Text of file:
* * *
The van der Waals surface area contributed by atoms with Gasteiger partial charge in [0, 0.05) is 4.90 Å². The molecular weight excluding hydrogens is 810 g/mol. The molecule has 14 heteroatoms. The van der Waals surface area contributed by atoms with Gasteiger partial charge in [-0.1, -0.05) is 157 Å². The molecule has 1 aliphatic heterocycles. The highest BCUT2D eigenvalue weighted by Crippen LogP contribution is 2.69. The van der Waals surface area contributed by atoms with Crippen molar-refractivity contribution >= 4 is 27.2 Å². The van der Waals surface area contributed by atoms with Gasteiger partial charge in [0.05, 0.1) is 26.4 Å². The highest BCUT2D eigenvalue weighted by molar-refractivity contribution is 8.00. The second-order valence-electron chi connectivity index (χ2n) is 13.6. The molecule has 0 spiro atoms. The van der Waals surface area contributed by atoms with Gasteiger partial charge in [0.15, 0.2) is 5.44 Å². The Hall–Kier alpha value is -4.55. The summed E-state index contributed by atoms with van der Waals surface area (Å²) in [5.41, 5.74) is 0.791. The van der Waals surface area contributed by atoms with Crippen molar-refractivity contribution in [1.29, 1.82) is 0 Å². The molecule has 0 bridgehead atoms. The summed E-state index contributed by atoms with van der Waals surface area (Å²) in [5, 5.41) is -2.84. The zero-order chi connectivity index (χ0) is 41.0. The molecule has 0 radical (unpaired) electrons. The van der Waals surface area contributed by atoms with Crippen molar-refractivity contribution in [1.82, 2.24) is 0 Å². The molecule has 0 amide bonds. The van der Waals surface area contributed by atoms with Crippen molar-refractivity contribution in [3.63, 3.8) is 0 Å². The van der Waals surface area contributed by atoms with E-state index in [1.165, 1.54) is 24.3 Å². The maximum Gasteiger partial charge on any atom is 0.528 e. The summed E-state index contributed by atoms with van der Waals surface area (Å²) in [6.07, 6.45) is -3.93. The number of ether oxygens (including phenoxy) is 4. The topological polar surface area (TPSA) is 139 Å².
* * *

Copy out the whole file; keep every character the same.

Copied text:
The van der Waals surface area contributed by atoms with Gasteiger partial charge in [0, 0.05) is 4.90 Å². The molecular weight excluding hydrogens is 810 g/mol. The molecule has 14 heteroatoms. The van der Waals surface area contributed by atoms with Gasteiger partial charge in [-0.1, -0.05) is 157 Å². The molecule has 1 aliphatic heterocycles. The highest BCUT2D eigenvalue weighted by Crippen LogP contribution is 2.69. The van der Waals surface area contributed by atoms with Crippen molar-refractivity contribution >= 4 is 27.2 Å². The van der Waals surface area contributed by atoms with Gasteiger partial charge in [0.05, 0.1) is 26.4 Å². The highest BCUT2D eigenvalue weighted by molar-refractivity contribution is 8.00. The second-order valence-electron chi connectivity index (χ2n) is 13.6. The molecule has 0 spiro atoms. The van der Waals surface area contributed by atoms with Gasteiger partial charge in [0.15, 0.2) is 5.44 Å². The Hall–Kier alpha value is -4.55. The summed E-state index contributed by atoms with van der Waals surface area (Å²) in [5.41, 5.74) is 0.791. The van der Waals surface area contributed by atoms with Crippen molar-refractivity contribution in [1.29, 1.82) is 0 Å². The molecule has 0 bridgehead atoms. The summed E-state index contributed by atoms with van der Waals surface area (Å²) in [5, 5.41) is -2.84. The zero-order chi connectivity index (χ0) is 41.0. The molecule has 0 radical (unpaired) electrons. The van der Waals surface area contributed by atoms with Crippen molar-refractivity contribution in [1.82, 2.24) is 0 Å². The molecule has 0 amide bonds. The van der Waals surface area contributed by atoms with Crippen molar-refractivity contribution in [3.63, 3.8) is 0 Å². The van der Waals surface area contributed by atoms with E-state index in [1.165, 1.54) is 24.3 Å². The maximum Gasteiger partial charge on any atom is 0.528 e. The summed E-state index contributed by atoms with van der Waals surface area (Å²) in [6.07, 6.45) is -3.93. The number of ether oxygens (including phenoxy) is 4. The topological polar surface area (TPSA) is 139 Å².